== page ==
GALVESTON — At a time when most are fleeing the outbreak of Ebola in West Africa, one of Galveston’s own is flying in.
Thomas Ksiazek, director of high containment laboratory operations for the Galveston National Laboratory at the University of Texas Medical Branch, will leave for Sierra Leone on Aug. 11 to lead U.S. Centers for Disease Control and Prevention Ebola outbreak control operations, assisting the government of Sierra Leone.
His role is part of a massive effort being supported by research and medical professionals from the CDC as well as from other institutions from around the world.
Ksiazek is director of the National Biodefense Training Center and a world-renowned virus expert with 40 years of experience on the front lines of some of the worst outbreaks the world has ever seen.
Before coming to the medical branch, he was chief of the Special Pathogens Branch at the CDC in Atlanta where he coordinated outbreak and control responses to especially dangerous pathogens such as Ebola, Marburg and SARS. In fact, he codiscovered the SARS virus.
Through the years, he has played a significant role in disease discovery and outbreak response efforts in Asia, Africa, South America and the Middle East.
Sierra Leone is where the worst of the current Ebola outbreak is centered. Ksiazek will not be treating patients. As a veterinarian, epidemiologist and expert on exotic diseases in international and developing world settings, he will be looking to contain the current epidemic.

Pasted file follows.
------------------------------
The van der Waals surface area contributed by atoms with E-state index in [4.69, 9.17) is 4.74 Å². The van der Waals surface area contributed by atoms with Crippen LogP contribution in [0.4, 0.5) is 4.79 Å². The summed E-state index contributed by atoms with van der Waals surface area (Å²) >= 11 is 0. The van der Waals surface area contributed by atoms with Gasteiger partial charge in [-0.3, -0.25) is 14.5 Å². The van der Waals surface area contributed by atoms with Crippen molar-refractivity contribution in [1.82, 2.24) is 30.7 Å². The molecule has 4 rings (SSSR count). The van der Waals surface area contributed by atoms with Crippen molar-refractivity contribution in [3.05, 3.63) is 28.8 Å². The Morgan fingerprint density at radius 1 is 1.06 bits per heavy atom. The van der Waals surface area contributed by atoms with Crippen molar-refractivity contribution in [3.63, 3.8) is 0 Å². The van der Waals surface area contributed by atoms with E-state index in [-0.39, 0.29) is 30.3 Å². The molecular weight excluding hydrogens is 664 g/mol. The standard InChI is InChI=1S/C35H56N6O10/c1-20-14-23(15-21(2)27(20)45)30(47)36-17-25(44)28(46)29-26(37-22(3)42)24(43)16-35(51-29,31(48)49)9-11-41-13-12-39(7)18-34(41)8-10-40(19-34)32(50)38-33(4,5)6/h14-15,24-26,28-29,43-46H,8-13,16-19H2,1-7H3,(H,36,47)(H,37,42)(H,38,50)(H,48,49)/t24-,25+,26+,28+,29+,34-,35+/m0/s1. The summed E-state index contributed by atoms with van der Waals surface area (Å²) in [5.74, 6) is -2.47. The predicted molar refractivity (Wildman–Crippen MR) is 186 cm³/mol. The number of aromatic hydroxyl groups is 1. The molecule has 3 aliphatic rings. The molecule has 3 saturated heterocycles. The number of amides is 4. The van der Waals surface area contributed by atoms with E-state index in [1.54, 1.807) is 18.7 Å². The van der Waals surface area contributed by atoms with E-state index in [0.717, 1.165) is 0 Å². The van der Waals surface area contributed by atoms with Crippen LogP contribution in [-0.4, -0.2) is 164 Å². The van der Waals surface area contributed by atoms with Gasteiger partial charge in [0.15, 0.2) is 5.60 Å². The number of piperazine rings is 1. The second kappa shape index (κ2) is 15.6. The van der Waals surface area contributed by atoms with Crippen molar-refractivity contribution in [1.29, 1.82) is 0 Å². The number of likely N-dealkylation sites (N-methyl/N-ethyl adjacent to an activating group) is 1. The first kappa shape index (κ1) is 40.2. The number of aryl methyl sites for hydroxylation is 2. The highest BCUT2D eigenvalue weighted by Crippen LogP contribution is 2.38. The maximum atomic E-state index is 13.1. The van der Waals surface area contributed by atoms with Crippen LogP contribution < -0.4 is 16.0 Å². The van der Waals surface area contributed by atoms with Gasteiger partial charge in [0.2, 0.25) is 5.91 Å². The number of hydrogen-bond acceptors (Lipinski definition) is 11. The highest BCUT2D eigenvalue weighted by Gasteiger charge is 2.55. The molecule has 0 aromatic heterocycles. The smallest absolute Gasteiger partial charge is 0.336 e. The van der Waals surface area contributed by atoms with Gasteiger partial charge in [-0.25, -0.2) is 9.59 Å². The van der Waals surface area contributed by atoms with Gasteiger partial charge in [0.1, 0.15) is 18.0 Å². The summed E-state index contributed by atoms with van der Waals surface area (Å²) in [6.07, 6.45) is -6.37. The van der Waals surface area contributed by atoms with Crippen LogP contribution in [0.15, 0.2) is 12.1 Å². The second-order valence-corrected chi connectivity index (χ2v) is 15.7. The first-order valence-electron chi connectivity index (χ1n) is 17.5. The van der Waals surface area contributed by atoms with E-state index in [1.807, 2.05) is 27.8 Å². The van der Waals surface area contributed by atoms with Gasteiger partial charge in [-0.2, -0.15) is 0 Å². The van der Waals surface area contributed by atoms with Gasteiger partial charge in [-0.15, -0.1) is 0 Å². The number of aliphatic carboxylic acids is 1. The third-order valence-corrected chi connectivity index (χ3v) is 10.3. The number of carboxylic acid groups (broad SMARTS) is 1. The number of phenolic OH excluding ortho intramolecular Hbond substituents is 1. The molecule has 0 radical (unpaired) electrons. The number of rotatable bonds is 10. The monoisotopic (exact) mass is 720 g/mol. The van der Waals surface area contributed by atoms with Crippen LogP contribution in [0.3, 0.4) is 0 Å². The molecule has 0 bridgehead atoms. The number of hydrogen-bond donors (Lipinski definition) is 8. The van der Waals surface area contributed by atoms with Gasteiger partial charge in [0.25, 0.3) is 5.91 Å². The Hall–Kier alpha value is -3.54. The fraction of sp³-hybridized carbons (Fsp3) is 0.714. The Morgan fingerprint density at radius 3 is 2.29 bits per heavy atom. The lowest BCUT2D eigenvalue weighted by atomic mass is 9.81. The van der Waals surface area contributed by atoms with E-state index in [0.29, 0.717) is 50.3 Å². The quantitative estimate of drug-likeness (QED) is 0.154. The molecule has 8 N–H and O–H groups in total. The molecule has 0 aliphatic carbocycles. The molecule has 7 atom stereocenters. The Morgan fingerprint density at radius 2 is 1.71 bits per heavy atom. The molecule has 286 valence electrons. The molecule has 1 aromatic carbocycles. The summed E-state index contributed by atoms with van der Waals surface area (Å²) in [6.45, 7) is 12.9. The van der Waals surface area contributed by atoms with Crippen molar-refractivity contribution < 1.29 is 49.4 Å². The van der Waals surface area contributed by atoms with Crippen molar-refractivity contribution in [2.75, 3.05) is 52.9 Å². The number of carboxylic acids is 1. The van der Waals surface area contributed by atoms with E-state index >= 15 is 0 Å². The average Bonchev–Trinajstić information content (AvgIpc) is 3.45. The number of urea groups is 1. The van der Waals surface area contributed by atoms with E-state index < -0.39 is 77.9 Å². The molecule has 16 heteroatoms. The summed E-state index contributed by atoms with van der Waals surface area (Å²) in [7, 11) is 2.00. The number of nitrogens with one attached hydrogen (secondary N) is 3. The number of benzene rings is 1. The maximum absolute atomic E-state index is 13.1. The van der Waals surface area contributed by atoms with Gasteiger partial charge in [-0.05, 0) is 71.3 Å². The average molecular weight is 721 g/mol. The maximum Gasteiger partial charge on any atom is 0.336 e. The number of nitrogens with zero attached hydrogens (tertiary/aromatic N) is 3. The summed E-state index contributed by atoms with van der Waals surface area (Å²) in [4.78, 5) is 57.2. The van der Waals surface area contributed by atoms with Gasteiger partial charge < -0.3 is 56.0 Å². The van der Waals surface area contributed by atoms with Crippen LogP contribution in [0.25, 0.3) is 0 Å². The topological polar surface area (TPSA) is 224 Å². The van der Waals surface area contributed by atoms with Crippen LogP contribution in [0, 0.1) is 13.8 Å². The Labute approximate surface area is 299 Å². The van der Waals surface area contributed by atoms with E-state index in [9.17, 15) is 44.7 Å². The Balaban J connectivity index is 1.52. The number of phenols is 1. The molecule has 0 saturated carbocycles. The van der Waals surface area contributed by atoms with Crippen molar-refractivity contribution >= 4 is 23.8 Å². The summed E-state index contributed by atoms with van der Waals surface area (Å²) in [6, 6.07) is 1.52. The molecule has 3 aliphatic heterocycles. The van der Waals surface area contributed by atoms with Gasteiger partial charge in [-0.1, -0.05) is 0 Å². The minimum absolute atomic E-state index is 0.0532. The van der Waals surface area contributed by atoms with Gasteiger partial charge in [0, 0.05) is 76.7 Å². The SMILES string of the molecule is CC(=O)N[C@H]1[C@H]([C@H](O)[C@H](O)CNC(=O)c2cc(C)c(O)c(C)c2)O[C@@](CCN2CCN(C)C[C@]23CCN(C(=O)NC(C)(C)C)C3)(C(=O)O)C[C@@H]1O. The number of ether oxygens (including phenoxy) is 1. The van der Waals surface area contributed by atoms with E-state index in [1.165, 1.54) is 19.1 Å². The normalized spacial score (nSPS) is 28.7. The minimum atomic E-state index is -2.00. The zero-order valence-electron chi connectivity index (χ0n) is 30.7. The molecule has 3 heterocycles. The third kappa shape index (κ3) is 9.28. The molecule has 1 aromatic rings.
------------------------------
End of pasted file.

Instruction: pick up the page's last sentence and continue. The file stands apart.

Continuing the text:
He recently answered questions specific to his impending deployment for The Galveston Daily News.
Q: What will you be doing in Sierra Leone?
A: I will be helping the CDC lead a team of epidemiologists that have been requested by the government of Sierra Leone to assist them in controlling the Ebola outbreak.
The nature of the work will be to find all the patients and make sure they are being cared for in some way that excludes contact with those who aren’t wearing protective gear of a type that won’t stop transmission.
The current problem appears to be that the network for finding and identifying all the patients has been pretty leaky. So the idea is to strengthen that network and the ability to find cases and make sure the contacts are under observation. So we will find patients and identify who they have had contact with and then maintain contact with those people.
Q: This is the biggest and deadliest outbreak of Ebola we’ve seen. Are you concerned for your safety?